Last December scientists at the Lawrence Livermore National Laboratory achieved the world's first fusion ignition, creating more energy than they used, in a pivotal step toward commercial nuclear fusion: a potentially limitless, radioactivity-free clean energy.
Now, they’ve repeated what U.S. energy secretary Jennifer Granholm described as “one of the most impressive science feats of the 21st century” less than 8 months later.
According to people with knowledge of the results via a Financial Times report, this timeline shows that the pace of progress is increasing. The lab will publish a formal analysis of the results soon.
In the race toward nuclear fusion against the ticking clock of the climate crisis, milestones like this show it may be closer than we think, with private ventures like FootPrint Coalition-backed MIT spin-out Commonwealth Energy Systems scheduled to reach a commercialization stage by 2025, and Jeff Bezos-backed General Fusion by the 2030s.
Last December, the biggest science story of 2022 ended the year with a bang… or rather, an ignition.
Every day scientists at the federal Lawrence Livermore National Laboratory (LLNL) in California fire the world’s largest laser into a tiny capsule with the goal of achieving fusion, the process that occurs in the sun and the stars of heating two hydrogen isotopes to unimaginable temperatures until atomic nuclei fuse together, releasing swaths of helium and thus, what could eventually be boundless energy in the form of neutrons.
However, the first step to boundless energy is net energy gain or ignition. Ignition is the process of producing more energy than the giant laser uses, and in December 2022, Lawrence Livermore scientists achieved this monumental step, in what U.S. energy secretary Jennifer Granholm described as “one of the most impressive science feats of the 21st century.”
Nevertheless, any scientist knows that the name of the game is repetition. Nothing is really proven until it can be accomplished over and over again, proving it's not a fluke, or in fusion’s case, a shooting star.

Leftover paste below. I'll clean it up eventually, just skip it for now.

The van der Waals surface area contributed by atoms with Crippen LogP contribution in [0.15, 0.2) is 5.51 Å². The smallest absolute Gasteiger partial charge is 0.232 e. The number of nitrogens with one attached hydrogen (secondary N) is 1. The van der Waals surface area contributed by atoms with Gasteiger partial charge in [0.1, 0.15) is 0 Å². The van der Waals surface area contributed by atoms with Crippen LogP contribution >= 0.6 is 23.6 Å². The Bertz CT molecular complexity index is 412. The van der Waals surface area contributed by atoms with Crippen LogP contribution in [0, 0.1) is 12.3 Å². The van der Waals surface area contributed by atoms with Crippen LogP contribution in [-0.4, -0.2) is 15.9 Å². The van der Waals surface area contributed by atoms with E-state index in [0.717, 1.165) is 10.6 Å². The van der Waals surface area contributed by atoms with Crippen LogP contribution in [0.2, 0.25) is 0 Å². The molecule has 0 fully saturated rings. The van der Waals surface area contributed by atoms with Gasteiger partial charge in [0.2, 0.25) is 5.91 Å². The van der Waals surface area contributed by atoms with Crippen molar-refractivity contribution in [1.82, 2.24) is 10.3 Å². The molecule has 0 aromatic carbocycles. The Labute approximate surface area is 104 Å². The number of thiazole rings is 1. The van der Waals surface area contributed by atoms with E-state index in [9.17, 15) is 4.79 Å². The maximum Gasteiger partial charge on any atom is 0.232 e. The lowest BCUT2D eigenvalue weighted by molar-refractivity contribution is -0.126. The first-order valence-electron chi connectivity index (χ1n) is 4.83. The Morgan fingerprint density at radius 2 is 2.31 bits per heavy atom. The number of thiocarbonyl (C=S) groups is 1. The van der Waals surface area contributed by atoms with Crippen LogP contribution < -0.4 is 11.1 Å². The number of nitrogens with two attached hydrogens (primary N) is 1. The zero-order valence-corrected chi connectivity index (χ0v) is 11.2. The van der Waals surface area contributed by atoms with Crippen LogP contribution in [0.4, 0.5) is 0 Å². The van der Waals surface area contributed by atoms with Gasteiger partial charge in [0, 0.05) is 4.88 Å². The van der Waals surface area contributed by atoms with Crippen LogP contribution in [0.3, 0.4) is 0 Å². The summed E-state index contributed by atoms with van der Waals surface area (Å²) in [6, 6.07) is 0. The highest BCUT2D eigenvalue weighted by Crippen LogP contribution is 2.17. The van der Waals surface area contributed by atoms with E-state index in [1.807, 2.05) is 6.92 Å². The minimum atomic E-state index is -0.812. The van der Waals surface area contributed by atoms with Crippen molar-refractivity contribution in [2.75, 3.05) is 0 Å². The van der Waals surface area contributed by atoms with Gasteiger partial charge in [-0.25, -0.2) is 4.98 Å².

Now, the Livermore scientists have done just that, repeating their impressive feat, and according to three people with knowledge of the preliminary results via a Financial Times report, the second ignition, which was achieved on July 30, produced an even higher energy output than the December experiment.
“Ignition is a first step, a truly monumental one that sets the stage for a transformational decade in high energy density science and fusion research,” said LLNL Director Kim Budil in a February post from the lab.
“The pursuit of fusion ignition in the laboratory is one of the most significant scientific challenges ever tackled by humanity, and achieving it is a triumph of science, engineering, and most of all, people,” she added, speaking of the December achievement.
Soon, the scientists plan to publish an analysis of the results.
“Since demonstrating fusion ignition for the first time at the National Ignition Facility in December 2022, we have continued to perform experiments to study this exciting new scientific regime. In an experiment conducted on July 30, we repeated ignition at NIF,” the laboratory confirmed in a statement. “As is our standard practice, we plan on reporting those results at upcoming scientific conferences and in peer-reviewed publications.”